Not all barbecues are created equal. In fact, considering that the purpose of barbecues is to produce heat, it’s remarkable what a difference the heating method can make. For example, your decision on whether to use gas or charcoal can affect how your food tastes, its impact on the environment, and your overall cooking experience. So which should you go for? Here, we’ll take a look at the different BBQ options, and help you pick the best solution for you.
SPEED AND USABILITY
When you’ve got your food prepared and you’re ready to get grilling, lighting up the barbecue is your next port of call. How fast this happens differs amongst barbecues, though. Gas barbecues are unquestionably quicker and easier to set up than the average charcoal-fuelled alternative. Starting them up is a simple matter of turning a dial, pressing a button or flicking a switch. The only exception comes when the gas runs out — although fitting a new butane or propane cylinder is usually simple enough.
Getting a charcoal barbecue lit is usually trickier. How long it takes will depend to a great extent on the quality of the fuel and the barbecue itself. We all know the dreaded, “Wait until the coals are white!” exclamation every time you look at the barbecue once it’s lit, too. There’s no question here then, that gas trumps charcoal: it’s just that much easier.
In the United States, particularly Texas and Kansas, barbecuing is famous for smoky and tender meat. This is generally achieved through cooking with wood and charcoal/gas and indirect heat over a long period of time. It’s generally reserved for big cuts of meat such as briskets, St. Louis style ribs, and pork joints; among many many others.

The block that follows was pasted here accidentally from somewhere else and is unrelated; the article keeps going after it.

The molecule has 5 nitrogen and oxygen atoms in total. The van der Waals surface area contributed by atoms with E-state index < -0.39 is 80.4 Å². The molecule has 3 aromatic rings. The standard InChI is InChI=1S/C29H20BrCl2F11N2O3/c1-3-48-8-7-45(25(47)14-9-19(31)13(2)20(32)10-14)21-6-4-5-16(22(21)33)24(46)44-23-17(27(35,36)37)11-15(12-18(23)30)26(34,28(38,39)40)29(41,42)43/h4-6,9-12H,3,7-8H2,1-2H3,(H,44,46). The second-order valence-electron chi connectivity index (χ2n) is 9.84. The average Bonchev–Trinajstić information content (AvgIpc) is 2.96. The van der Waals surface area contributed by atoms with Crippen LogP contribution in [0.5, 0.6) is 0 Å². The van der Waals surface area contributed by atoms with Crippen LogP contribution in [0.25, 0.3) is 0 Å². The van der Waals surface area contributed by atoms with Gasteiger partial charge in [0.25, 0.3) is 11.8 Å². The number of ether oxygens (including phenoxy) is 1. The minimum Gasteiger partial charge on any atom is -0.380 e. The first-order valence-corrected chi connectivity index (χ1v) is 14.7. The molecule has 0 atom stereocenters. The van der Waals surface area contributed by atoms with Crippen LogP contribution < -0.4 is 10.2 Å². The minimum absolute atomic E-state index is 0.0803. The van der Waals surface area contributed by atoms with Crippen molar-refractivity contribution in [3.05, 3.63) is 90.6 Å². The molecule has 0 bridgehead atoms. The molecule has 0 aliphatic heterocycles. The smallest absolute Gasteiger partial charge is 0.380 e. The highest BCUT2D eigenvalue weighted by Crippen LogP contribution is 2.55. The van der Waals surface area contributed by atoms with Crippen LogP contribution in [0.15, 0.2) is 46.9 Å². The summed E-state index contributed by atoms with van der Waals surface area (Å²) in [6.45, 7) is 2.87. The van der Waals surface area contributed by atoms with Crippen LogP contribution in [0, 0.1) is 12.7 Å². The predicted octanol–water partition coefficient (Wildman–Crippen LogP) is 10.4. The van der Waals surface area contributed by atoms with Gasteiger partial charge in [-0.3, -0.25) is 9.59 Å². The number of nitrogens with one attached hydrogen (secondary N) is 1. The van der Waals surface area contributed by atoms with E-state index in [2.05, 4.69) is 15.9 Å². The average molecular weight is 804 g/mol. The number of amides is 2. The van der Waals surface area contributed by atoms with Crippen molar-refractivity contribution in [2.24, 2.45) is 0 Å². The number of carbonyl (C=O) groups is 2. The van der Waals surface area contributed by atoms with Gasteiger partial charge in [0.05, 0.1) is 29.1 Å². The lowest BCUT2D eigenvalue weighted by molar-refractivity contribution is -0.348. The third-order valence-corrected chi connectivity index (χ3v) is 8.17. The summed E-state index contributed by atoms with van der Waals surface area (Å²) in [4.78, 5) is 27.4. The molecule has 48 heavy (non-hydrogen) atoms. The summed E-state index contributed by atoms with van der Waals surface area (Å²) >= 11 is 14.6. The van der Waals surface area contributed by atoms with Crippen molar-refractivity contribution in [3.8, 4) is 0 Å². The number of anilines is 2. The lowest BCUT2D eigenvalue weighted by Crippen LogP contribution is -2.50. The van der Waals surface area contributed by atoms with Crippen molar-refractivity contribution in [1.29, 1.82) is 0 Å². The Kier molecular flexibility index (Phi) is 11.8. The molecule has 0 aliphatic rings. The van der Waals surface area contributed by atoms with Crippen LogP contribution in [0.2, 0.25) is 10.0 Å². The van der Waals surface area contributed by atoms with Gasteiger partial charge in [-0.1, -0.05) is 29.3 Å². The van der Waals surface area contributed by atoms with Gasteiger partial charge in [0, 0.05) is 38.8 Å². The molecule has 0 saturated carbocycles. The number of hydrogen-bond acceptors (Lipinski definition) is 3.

In the UK, however, this isn’t really something we go for. We tend to just throw on a couple of sausages without really looking at what the temperature is. However, smoking meats are becoming more and more popular thanks to the rise of accessible online cooking videos and the huge array of smoking-capable grills to choose from.
If you’re trying to replicate this — honestly, give it a go if you can — your easiest bet is to use a charcoal barbecue that heats via smoking (unlike gas barbecues). Of course, this process takes time, and you’ll have to make sure there’s enough charcoal throughout the cook to keep the temperature consistent, as well as enough wood to impart flavour. You can also maximise the effect by causing smoke to circulate around the food on the grill, usually by covering it with a lid. If you leave the air vents partially open, clean air will circulate and you’ll avoid dirty smoke. If you don’t do this your food may taste bitter. This flavour profile isn’t as easy to achieve with a gas barbecue, however — to do so, you’d need to add a smoke box and woodchips to the cooking surface.
With that in mind, charcoal barbecues do have their drawbacks when it comes to flavour. As we all know, precise internal cooking temperatures are needed to give certain foods the perfect flavour and texture — something that most charcoal barbecues lack. However, a meat probe isn’t that expensive to invest in. In fact, it’s an essential piece of kit if you’re planning a long cook on the barbecue.
When it comes to flavour on the barbecue, it generally tends to come down to how you want to cook the meat. However, sometimes you can’t beat the flavour profile a charcoal-run grill can give. It’s that which imparts the ‘barbecue-y’ flavour we all know and love.
It isn’t just important to make sure the food tastes great,